He noted that Virginia is the southern-most state in the renewable-hungry PJM territory, which is why several of the ring fenced projects are underway or in development. But Virginia has only 56 MW of solar serving general customers and only those 56 MW have gone through the most rigorous SCC. The actual legal weight of the phrase “in the public interest” on the SCC’s authority remains a source of concern for the solar developers, he said, but they are enthusiastic about the 2018 law.
Similar enthusiasm was voiced by the second person quoted above predicting that the solar developments were likely without the bill, Eric Hurlocker of the host law firm. When asked to provide a letter grade to the legislation he gave it an A but was open about why: the chaos and confusion it creates “will invigorate business.” The crowd of lawyers listening joined in his laughter, but of course he wasn’t actually kidding.
Will Cleveland of the Southern Environmental Law Center, asked to provide the same letter grade, gave the bill an incomplete – or really “too soon to tell.” He identified several “atrocious” elements in it, but clearly he hopes it does live up to all or a least some of the marketing hype about renewable energy and a modernized grid that supports further innovation and cost savings.
Matt Gooch from the Office of the Attorney General, careful to say this was his opinion and not that of Attorney General Mark Herring, said the bill earned an A from the utility and its stockholders, he gave it a C as a boost to the wind and solar industries, but added “the big losers were the customers, the people who pay for electricity.”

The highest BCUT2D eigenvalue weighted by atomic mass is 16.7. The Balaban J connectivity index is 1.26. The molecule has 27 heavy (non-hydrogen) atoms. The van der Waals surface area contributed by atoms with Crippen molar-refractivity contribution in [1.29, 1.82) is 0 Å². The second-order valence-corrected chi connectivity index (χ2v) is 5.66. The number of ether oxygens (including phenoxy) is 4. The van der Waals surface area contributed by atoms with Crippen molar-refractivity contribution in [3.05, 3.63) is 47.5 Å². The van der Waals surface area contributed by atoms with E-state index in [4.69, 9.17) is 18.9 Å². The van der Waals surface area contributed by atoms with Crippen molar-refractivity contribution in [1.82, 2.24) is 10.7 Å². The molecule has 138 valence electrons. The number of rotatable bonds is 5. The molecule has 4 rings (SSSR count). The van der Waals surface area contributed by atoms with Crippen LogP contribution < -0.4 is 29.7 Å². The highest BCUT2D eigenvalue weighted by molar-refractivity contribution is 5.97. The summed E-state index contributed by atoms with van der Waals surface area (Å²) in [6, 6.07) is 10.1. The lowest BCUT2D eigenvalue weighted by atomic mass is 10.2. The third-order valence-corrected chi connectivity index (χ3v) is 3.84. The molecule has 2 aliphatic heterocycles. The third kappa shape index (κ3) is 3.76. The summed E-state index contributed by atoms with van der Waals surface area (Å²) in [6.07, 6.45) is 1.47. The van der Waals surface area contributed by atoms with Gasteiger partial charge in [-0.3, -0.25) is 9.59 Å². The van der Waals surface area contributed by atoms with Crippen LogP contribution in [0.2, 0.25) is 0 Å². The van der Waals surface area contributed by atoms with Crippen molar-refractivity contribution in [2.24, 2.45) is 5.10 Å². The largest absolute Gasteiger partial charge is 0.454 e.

As everybody understood during the session and as was emphasized again today, the bill does not – does not – mandate the development of a single megawatt of renewable energy. Nor does it force the SCC to approve any particular application. The legislation used much stronger language elsewhere in the bill to dictate policy to the SCC on paying for underground power lines.
And nothing I heard today undermined my personal opinion that the pleasing green energy smiley face on the cover of the bill was nothing but a cover story for the violently anti-consumer elements buried in its bowels and its multiple enactment clauses. To the extent you see more solar farms or wind turbines in Virginia, they were coming anyway. The Northam Administration’s pending carbon regulation and the federal investment tax credits will have far more to do with that outcome.
The other big element of the bill popular with environmentalists was a requirement that the two major utilities invest about $1 billion (of ratepayer money) in various energy efficiency programs designed to reduce the demand for energy (see enactment clause 15 in the bill). But Assistant Attorney General Gooch raised a good question about that, too. Given that the purpose of these programs is to drive down demand, thus depriving the utility of revenue, will that lost revenue count toward the $1 billion of “cost” required? Or will the utility be allowed to recover that lost revenue, profit margin included, meaning the programs might actually cost consumers $2 billion?
That was one wrinkle on this bill that was not noticed (or at least brought up) during the session. You can bet the chess grand masters at Dominion have gamed that out, but in the meantime Hurlocker’s expectation will be fulfilled: chaos and confusion equals billable hours.
Governor Ralph Northam is committed to solar energy in Virginia. So is the General Assembly. So are Virginia environmentalists, investor-owned utilities and entrepreneurial solar developers. Now all we have to do is convince the people of rural Virginia that installing massive arrays of solar panels in their neighborhoods poses no threat to their quality of life.